Saturday, October 3, 1998
THE state's lawsuit against Hawaii's two oil refineries and major gasoline wholesalers is a welcome effort to deal with the apparent overcharging of Hawaii motorists. Star-Bulletin reporter Rob Perez has detailed in a series of articles the vast disparity between the average prices of gasoline on the mainland and the much higher prices paid in Hawaii. The gap grew even wider when crude oil prices plunged worldwide but retail gasoline prices here barely budged.
States suit against oil
companies is welcome
The suspicion, and the basis of the lawsuit, is that Hawaii consumers are being gouged and the oil companies are making huge profits as a result. One of the allegations is that the companies engaged in price-fixing. Of course, proving those contentions is another matter. Previous investigations of gasoline prices here have failed to show illegal activity.
Whether this lawsuit will succeed in proving illegal behavior where other investigations have failed is the crucial question. The oil companies can be expected to mount a determined defense. Whatever the outcome, the suit should bring the facts out in the open, and that is important in itself.
Although the lawsuit is welcome, the timing is suspect. The filing occurred just a month before the general election. Governor Cayetano is facing a strong challenge from Linda Lingle in his bid for re-election.
Just a couple of weeks ago, in the Sept. 19 Republican primary, Lingle received considerably more votes running against Frank Fasi than Cayetano did running virtually unopposed in the Democratic primary. The high turnout on the GOP side was a wakeup call for the Democrats, who are facing the prospect of perhaps losing the governorship for the first time since 1962.
It is impossible to believe that the timing of this suit had nothing to do with Cayetano's campaign, no matter how emphatic the denials may be. The unavoidable suspicion is that this is a political ploy designed to make a governor who is running behind his opponent look good just before the election.
Despite the highly questionable timing, however, this suit is a significant step.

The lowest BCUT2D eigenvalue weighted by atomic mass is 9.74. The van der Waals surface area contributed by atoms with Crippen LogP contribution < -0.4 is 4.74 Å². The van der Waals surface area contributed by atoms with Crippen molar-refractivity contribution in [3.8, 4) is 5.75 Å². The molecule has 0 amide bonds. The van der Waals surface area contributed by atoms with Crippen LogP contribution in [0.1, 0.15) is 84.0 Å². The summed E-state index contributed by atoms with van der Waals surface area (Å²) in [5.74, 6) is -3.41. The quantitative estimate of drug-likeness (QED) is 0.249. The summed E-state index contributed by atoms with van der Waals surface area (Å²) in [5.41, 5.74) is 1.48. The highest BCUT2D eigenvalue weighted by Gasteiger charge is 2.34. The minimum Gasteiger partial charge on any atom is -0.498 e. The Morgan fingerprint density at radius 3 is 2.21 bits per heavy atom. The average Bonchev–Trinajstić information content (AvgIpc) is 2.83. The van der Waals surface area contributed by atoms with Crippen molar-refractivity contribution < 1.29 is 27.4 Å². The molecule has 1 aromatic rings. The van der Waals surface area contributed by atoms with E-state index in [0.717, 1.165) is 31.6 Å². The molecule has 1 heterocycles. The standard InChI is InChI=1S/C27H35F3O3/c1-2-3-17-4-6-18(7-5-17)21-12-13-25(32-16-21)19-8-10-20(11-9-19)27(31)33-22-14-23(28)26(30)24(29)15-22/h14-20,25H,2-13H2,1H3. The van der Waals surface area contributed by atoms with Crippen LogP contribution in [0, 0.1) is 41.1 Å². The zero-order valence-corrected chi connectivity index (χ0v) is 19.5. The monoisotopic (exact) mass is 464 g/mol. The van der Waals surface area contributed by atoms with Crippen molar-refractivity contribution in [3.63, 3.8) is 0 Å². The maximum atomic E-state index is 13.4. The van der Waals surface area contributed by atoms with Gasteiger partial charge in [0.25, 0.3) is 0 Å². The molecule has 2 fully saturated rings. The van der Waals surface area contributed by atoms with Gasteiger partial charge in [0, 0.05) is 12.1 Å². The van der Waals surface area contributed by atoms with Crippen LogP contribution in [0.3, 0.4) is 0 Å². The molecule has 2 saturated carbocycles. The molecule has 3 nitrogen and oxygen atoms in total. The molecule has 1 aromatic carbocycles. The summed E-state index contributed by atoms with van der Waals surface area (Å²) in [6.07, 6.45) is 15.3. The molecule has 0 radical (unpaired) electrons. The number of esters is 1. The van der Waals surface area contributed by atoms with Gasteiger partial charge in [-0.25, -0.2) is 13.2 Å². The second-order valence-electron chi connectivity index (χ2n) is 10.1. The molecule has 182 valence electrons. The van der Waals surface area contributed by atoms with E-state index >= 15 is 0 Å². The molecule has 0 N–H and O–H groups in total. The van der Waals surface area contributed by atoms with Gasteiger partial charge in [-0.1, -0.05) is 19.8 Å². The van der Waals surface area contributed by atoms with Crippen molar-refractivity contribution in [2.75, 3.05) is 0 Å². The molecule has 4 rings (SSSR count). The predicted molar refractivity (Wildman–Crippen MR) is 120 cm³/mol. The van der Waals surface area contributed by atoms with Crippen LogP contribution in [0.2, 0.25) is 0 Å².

IN the face of relentless attacks, the Bishop Estate trustees have made major concessions in an apparent attempt to avert their removal. It probably won't succeed.
The concessions, disclosed during a probate court hearing yesterday, could result in much-needed improvements in estate operations if implemented properly. But much would depend on details that are as yet unknown.
The most dramatic change is the appointment of a chief executive officer, in place of the current system, in which the five trustees jointly manage the estate's business operations and the Kamehameha Schools. It was the eruption of protest over the supervision of the schools by the estate's "lead trustee," Lokelani Lindsey, that led to the attorney general's investigation and the state's request for the removal of the trustees.
Other concessions, besides the appointment of a CEO, included implementation of stricter policies on conflict of interest, improved monitoring of the estate's income and commissioning of a study on "reasonable" trustee compensation. The trustees accepted 16 of 21 recommendations of the court-appointed master, Colbert Matsumoto, in his review of estate operations.
Matsumoto said the agreed changes would improve disclosure and make the trustees more accountable. But whether the concessions will satisfy either him or Judge Colleen Hirai is doubtful. The judge reserved judgment on the state's petition for the temporary removal of the trustees.
Since the Star-Bulletin's publication of the "Broken Trust" article attacking the trustees in August 1997, we have been urging the trustees to resign. The concessions they have made, although significant, come too late to salvage their positions.
Bishop Estate Archive
THE architectural profession in Hawaii has lost one of its most distinguished members with the death of Vladimir Ossipoff at 90. For 60 years he designed buildings in Hawaii -- more than 1,000 homes and public buildings, leaving an imprint that will endure for decades to come.
Among his public buildings are the Pacific Club, the Outrigger Canoe Club, the Thurston Memorial Chapel at Punahou, the IBM Building, Hawaii Prep Academy and the University of Hawaii's administration building. In the 1940s and '50s he designed many homes in the then-new suburbs of Waialae-Kahala and Aina Haina.
Ossipoff was born in Vladivostok, Russia, and grew up in Tokyo, where his father was the military attache at the Russian embassy. The family emigrated to the United States in 1923. Ossipoff graduated from the University of California at Berkeley in 1931 with a degree in architecture. He came to Hawaii to visit a classmate and took a job with Theo H. Davies, moving on in 1935 to the firm of Charles Dickey and then opening his own firm.
Ossipoff was awarded the first medal of honor of the Hawaii chapter of the American Institute of Architects. He received the AIA grand award in 1959 for the design of his own house and for the McInerny store in Waikiki.
He was known for designing low-slung homes with strong roof lines and deep overhangs, using dark woods and native stone, in what has been described as a kamaaina style. He had a reputation as a stickler for detail and for disdain of fads. His contributions to the best of Hawaii's buildings are immense.
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